To Build a World…Inspired by Louise Nevelson

To Build a World…Inspired by Louise Nevelson

WEB1What a wonderful experience to introduce young artists to the wondrous wood work of the artist Louise Nevelson…and what better way than for them to create their own (mini) wood sculptures!

WEBaWorking on simple cardboard bases, students worked with an assortment of new and repurposed wood objects, in a variety of shapes, thicknesses and sizes.

WEBbPlaying with shape, space, form, pattern, dimension and design, they arranged their chosen pieces into sculptures (“built environments”), and secured them  using “tacky glue“.

WEBcSome used aspects of symmetry to create harmony and balance.

WEBddSome built their pieces up,

WEBfinto elegant and contained structures,

WEBhsome out, into strong, repeating patterns,

WEBeand some built up and out producing a magical sense of movement that is a joy to behold.

WEBgThey used the color, texture and utility of the materials to establish strong compositions, sustain visual interest

WEbiand just plain have fun!

It was beautiful to see them build….their worlds.

Gratis Louise Nevelson.

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Straight is the Gate: NOT!

Straight is the Gate: NOT!

The Venice Canals are a fantasy-land of visual whimsey.  Art and architecture, design and details, color, form, texture and landscaping intersect with the natural world of earth and water, mingling in a magical way.  Here, the lines between privacy and the public are both diffused and defined.  Visitors stroll past homes that buttress right up to the sidewalk, but often are shaded by trees, and hidden behind hedges, walls and gates, or a combination of all three.

Metal, wood, and foliage flow together  to create both art and utility.  We are are so caught up in observing the material mix, we forget to peer beyond the gate.  Mission accomplished.

Creative cutouts provide contrast to the wood and metal geometry below, and make of this gate a work of art, both two and three dimensional.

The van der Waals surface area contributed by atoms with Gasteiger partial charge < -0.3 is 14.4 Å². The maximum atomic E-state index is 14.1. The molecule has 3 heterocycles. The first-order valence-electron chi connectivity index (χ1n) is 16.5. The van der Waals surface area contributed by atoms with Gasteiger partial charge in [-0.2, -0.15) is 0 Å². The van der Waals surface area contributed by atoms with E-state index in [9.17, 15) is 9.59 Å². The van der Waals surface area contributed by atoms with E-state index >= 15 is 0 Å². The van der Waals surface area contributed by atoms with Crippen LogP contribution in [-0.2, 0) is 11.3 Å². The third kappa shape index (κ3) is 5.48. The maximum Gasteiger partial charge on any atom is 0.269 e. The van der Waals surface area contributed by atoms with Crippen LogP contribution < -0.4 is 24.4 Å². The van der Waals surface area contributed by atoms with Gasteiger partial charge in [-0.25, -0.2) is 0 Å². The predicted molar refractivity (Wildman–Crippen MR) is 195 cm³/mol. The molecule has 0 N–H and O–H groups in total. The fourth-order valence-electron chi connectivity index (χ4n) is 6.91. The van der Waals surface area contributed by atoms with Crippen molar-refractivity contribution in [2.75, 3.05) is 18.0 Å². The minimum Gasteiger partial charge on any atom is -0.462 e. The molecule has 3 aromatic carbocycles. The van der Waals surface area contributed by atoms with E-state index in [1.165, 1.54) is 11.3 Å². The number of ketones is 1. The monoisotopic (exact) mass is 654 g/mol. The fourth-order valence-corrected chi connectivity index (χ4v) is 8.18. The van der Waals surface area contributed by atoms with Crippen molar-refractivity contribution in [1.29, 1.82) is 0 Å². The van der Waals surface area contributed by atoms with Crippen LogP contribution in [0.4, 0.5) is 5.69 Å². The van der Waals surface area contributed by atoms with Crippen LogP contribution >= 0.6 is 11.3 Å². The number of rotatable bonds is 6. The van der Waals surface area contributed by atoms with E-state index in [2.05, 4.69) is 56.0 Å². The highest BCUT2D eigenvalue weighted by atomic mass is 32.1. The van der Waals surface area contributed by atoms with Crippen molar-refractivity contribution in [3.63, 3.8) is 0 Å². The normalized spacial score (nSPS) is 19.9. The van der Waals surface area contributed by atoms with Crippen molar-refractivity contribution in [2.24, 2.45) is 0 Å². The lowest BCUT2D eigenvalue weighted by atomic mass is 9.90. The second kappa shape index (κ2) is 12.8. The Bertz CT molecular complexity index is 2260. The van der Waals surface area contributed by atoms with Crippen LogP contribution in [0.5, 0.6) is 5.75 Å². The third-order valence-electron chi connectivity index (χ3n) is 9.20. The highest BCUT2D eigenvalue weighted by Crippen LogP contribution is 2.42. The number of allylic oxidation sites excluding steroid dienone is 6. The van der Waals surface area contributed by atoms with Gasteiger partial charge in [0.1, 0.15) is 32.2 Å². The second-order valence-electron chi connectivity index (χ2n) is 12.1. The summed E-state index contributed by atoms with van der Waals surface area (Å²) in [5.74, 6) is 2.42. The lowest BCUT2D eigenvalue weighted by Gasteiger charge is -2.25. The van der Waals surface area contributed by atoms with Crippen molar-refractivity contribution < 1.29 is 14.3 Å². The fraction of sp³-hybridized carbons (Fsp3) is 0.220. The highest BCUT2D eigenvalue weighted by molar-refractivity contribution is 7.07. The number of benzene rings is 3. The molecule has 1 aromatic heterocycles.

No-one is getting past this gate, unless the owner wants you to.  So arrested by its beauty, we forget how formidable it is. Flanked by bamboo, the strength of its materials, shape and detailing stops us in our tracks.

The simplicity of repeated squares which form a pattern is further softened by curving grasses, and enlivened by the use of stones on the ground in front.

A similar repeated shape creates a grid, reflecting the larger tile-like stones before it, creating a starker, and more stream-lined feeling.

What magnificent and magical gates have been in YOUR purview lately?

If you feel so inclined, please share about them with us here.

We love to hear from you.

Remember, we are all traversing this thing we call Life, together.

Cheers!

Santa Monica’s Magical Style: Convex, Concave and Curvilinear

Santa Monica’s Magical Style: Convex, Concave and Curvilinear

By turns magical, moving, and magnificent, Santa Monica exemplifies the outsized and over the top sensibility Los Angeles is known for. However, this beach town also holds quiet gems often discovered by happenstance.  Join me for a magical, mufti-faceted look at the ebb and flow of this “home of the California beach lifestyle”.

Organic meets geometric, creating magic in concrete forms.

A magical curvilinear wall of stones stands in front of Santa Monica’s Yahoo Center.

An over-sized exterior sculpture bubbles out from the side of a building, adding a bit of magic to the urban landscape.

A flowing window grate creates artful protection, as well as magical  beauty.